We acknowledge funding from National Natural Science Foundation of China (Grant Nos. U20A20218, 61525504, and 11934013), Youth Innovation Promotion Association of the Chinese Academy of Sciences (Grant No. 2018490) and the Major Science and Technology Projects in Anhui Province (Grant No. 202203a13010001).
Conflict of interest
The authors declare that the research was conducted in the absence of any commercial or financial relationships that could be construed as a potential conflict of interest.
All claims expressed in this article are solely those of the authors and do not necessarily represent those of their affiliated organizations, or those of the publisher, the editors and the reviewers. Any product that may be evaluated in this article, or claim that may be made by its manufacturer, is not guaranteed or endorsed by the publisher.
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Keywords: amplification, infared detection, conversion, stimulated, four-wave mixing
Citation: Zhang W-H, Peng J-Y, Li E-Z, Ye Y-H, Zeng L, Dong M-X, Ding D-S and Shi B-S (2022) Detection of infrared light through stimulated four-wave mixing process. Front. Quantum. Sci. Technol. 1:984638. doi: 10.3389/frqst.2022.984638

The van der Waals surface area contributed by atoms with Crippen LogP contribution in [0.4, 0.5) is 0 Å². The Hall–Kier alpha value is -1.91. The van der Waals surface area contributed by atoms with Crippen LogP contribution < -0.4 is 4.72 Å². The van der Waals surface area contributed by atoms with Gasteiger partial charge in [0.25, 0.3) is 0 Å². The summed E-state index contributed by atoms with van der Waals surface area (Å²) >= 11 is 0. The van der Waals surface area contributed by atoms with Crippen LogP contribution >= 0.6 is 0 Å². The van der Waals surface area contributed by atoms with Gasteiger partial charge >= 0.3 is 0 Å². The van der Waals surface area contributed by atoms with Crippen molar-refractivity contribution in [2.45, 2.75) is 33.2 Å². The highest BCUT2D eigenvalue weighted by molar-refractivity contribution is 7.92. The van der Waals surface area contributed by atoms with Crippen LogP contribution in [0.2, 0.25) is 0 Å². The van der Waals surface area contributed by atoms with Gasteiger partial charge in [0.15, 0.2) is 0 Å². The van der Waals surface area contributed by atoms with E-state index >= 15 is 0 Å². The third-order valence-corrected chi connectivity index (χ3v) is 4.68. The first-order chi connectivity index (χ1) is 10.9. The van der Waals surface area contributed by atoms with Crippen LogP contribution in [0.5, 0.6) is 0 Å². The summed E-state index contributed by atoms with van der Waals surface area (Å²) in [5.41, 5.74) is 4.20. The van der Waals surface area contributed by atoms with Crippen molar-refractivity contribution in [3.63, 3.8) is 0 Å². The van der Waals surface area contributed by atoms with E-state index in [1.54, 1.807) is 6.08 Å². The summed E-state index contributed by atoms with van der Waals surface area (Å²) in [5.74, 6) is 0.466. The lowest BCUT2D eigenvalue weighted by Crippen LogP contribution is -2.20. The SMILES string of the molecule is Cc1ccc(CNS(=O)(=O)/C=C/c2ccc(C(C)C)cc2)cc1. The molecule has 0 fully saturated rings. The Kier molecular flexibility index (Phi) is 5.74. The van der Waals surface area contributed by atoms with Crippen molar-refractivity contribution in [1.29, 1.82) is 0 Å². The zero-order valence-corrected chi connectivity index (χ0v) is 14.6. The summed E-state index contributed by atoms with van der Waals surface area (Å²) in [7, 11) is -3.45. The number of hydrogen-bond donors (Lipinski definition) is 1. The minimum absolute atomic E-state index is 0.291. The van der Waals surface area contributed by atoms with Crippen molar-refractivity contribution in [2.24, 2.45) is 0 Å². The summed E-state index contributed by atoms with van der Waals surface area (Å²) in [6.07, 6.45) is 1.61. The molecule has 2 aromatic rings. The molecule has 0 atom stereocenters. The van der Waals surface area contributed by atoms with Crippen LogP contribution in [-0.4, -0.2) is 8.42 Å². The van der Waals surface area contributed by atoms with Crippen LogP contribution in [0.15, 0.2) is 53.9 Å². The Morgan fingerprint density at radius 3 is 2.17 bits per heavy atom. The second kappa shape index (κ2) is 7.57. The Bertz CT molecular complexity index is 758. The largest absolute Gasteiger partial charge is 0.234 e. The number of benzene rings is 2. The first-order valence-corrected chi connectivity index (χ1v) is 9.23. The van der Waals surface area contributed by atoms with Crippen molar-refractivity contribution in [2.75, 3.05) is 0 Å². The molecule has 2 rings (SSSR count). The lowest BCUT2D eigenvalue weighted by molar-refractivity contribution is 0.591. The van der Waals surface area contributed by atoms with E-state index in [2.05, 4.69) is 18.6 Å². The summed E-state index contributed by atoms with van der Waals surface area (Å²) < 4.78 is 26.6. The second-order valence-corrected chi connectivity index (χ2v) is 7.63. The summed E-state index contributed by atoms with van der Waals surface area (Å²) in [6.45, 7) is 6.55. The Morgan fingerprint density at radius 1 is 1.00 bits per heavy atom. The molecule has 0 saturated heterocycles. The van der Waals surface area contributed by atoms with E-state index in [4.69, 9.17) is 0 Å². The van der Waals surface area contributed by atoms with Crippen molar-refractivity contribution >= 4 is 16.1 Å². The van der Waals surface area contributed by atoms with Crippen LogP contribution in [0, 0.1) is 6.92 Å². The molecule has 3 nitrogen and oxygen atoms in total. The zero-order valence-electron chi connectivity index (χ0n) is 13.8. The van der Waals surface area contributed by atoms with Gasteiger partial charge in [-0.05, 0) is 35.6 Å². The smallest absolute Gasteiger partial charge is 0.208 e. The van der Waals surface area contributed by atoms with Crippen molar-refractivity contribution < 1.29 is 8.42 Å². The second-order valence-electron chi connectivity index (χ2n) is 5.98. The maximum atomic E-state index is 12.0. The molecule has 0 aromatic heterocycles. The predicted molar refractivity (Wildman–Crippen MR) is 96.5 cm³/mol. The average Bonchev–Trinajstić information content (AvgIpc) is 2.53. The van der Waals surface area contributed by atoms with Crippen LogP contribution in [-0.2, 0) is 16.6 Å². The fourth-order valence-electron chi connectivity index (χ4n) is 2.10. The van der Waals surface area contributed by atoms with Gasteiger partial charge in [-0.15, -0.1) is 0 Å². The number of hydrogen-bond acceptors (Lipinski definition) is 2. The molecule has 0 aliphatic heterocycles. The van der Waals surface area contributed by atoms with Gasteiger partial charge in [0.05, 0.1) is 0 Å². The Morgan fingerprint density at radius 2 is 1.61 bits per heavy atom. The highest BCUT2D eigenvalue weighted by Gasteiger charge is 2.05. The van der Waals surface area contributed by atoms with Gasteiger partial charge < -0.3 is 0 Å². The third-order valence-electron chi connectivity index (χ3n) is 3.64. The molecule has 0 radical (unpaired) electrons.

Received: 02 July 2022; Accepted: 26 July 2022;
Published: 25 August 2022.
Edited by:Gui-Lu Long, Tsinghua University, China
Reviewed by:Hua-Lei Yin, Nanjing University, China
Tabish Qureshi, Jamia Millia Islamia, India
Copyright © 2022 Zhang, Peng, Li, Ye, Zeng, Dong, Ding and Shi. This is an open-access article distributed under the terms of the Creative Commons Attribution License (CC BY). The use, distribution or reproduction in other forums is permitted, provided the original author(s) and the copyright owner(s) are credited and that the original publication in this journal is cited, in accordance with accepted academic practice. No use, distribution or reproduction is permitted which does not comply with these terms.
*Correspondence: Dong-Sheng Ding, email@example.com; Bao-Sen Shi, firstname.lastname@example.org